More disturbing, perhaps: What if their school classmates decide to post cellphone videos of them on YouTube? What if rumors about their conduct hit shameless, willing-to-say-or-publish-anything sites like Gawker? One heard things, almost certainly invented, about the Clintons and their relationship with Chelsea from Washington people who claimed to know the truth because their kids went to school with Chelsea. But that was before the Internet really exploded.

Protecting Sasha and Malia from the mainstream media will be easy for the Obamas, because the mainstream media will go along. Protecting them from the world beyond it will be harder. And protecting them from the desires they may themselves feel when they know they can have or be anything they wish to be might be the hardest job of all."

For the girls, sake I hope that people leave them alone. But if not, I suppose the Obamas can always homeschool!

Tuesday, November 11, 2008

A Patriotic Police State

It seems with the election of Barack Obama everyone is feeling pretty patriotic these days, doesn't it? Only be forewarned, some people within the new Obama administration may not define patriotism the way you or I might.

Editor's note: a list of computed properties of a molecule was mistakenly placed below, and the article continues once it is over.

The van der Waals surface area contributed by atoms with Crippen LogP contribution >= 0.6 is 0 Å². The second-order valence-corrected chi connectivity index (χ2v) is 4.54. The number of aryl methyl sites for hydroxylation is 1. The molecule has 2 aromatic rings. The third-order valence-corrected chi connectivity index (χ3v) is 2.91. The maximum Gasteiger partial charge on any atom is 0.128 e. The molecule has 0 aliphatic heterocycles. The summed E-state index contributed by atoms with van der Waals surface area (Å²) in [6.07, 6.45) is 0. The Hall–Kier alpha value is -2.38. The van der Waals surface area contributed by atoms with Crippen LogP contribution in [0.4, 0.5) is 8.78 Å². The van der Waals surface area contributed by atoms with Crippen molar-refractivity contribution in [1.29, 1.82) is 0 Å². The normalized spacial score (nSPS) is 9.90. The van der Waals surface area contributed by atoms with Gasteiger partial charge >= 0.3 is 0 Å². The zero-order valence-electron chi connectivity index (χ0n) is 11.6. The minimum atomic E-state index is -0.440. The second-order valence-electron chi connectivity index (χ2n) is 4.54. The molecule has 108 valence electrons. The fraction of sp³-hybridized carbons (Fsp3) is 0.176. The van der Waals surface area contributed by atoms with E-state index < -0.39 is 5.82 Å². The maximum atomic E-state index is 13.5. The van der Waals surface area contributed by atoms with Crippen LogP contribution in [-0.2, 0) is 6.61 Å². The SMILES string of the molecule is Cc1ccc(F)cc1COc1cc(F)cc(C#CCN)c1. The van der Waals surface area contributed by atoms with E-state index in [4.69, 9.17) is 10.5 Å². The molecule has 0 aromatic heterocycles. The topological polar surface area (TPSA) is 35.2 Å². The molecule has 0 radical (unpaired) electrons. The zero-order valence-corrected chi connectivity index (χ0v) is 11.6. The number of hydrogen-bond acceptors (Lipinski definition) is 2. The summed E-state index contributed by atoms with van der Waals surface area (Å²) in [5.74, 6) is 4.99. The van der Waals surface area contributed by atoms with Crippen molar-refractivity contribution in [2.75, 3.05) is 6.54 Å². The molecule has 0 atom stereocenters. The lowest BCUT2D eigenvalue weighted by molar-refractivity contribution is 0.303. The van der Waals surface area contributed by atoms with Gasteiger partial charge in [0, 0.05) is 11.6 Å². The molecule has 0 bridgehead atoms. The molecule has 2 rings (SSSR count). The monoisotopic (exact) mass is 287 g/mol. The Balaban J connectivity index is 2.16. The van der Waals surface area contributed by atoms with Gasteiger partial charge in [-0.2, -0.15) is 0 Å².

First we had Vice President-elect Joe Biden declared that paying taxes was "patriotic" now we have Barack Obama's choice for chief-of-staff Rep. Rahm Emanuel reveals that we need a civilian national security force to "bring out the patriot in all of us." From his book, The Plan: Big Ideas for America, Emmanuel wrote,

It's time for a real Patriot Act that brings out the patriot in all of us. We propose universal civilian service for every young American. Under this plan, All Americans between the ages of eighteen and twenty-five will be asked to serve their country by going through three months of basic training, civil defense preparation and community service. ...